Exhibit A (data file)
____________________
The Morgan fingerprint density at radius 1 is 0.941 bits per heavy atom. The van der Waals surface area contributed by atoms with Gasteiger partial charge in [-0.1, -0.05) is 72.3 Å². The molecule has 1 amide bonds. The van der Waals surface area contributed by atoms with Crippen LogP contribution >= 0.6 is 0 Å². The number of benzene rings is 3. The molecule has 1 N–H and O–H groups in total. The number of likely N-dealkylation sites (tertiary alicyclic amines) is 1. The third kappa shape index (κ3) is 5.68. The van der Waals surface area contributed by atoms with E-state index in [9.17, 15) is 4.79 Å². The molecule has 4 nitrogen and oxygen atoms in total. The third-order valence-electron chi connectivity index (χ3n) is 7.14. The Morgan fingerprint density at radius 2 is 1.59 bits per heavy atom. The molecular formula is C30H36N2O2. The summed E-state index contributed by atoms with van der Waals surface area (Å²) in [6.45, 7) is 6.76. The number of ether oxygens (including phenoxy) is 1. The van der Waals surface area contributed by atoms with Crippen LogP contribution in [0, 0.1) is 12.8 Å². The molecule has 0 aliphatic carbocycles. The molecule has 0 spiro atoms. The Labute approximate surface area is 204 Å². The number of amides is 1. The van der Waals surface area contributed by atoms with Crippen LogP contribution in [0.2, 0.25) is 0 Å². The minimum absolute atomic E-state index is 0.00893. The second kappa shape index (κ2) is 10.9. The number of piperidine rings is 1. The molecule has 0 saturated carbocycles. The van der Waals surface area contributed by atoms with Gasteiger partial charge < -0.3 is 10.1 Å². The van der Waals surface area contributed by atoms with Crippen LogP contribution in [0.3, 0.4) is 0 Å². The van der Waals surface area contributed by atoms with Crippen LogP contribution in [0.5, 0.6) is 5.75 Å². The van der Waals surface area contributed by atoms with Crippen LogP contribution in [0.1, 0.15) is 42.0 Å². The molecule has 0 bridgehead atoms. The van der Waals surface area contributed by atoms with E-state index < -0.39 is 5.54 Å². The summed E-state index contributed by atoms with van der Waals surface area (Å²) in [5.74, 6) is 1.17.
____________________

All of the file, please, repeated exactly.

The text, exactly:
The Morgan fingerprint density at radius 1 is 0.941 bits per heavy atom. The van der Waals surface area contributed by atoms with Gasteiger partial charge in [-0.1, -0.05) is 72.3 Å². The molecule has 1 amide bonds. The van der Waals surface area contributed by atoms with Crippen LogP contribution >= 0.6 is 0 Å². The number of benzene rings is 3. The molecule has 1 N–H and O–H groups in total. The number of likely N-dealkylation sites (tertiary alicyclic amines) is 1. The third kappa shape index (κ3) is 5.68. The van der Waals surface area contributed by atoms with E-state index in [9.17, 15) is 4.79 Å². The molecule has 4 nitrogen and oxygen atoms in total. The third-order valence-electron chi connectivity index (χ3n) is 7.14. The Morgan fingerprint density at radius 2 is 1.59 bits per heavy atom. The molecular formula is C30H36N2O2. The summed E-state index contributed by atoms with van der Waals surface area (Å²) in [6.45, 7) is 6.76. The number of ether oxygens (including phenoxy) is 1. The van der Waals surface area contributed by atoms with Crippen LogP contribution in [0, 0.1) is 12.8 Å². The molecule has 0 aliphatic carbocycles. The molecule has 0 spiro atoms. The Labute approximate surface area is 204 Å². The number of amides is 1. The van der Waals surface area contributed by atoms with Crippen LogP contribution in [0.2, 0.25) is 0 Å². The minimum absolute atomic E-state index is 0.00893. The second kappa shape index (κ2) is 10.9. The number of piperidine rings is 1. The molecule has 0 saturated carbocycles. The van der Waals surface area contributed by atoms with Gasteiger partial charge < -0.3 is 10.1 Å². The van der Waals surface area contributed by atoms with Crippen LogP contribution in [0.3, 0.4) is 0 Å². The van der Waals surface area contributed by atoms with Crippen LogP contribution in [0.5, 0.6) is 5.75 Å². The van der Waals surface area contributed by atoms with Crippen LogP contribution in [0.1, 0.15) is 42.0 Å². The molecule has 0 bridgehead atoms. The van der Waals surface area contributed by atoms with E-state index < -0.39 is 5.54 Å². The summed E-state index contributed by atoms with van der Waals surface area (Å²) in [5.74, 6) is 1.17.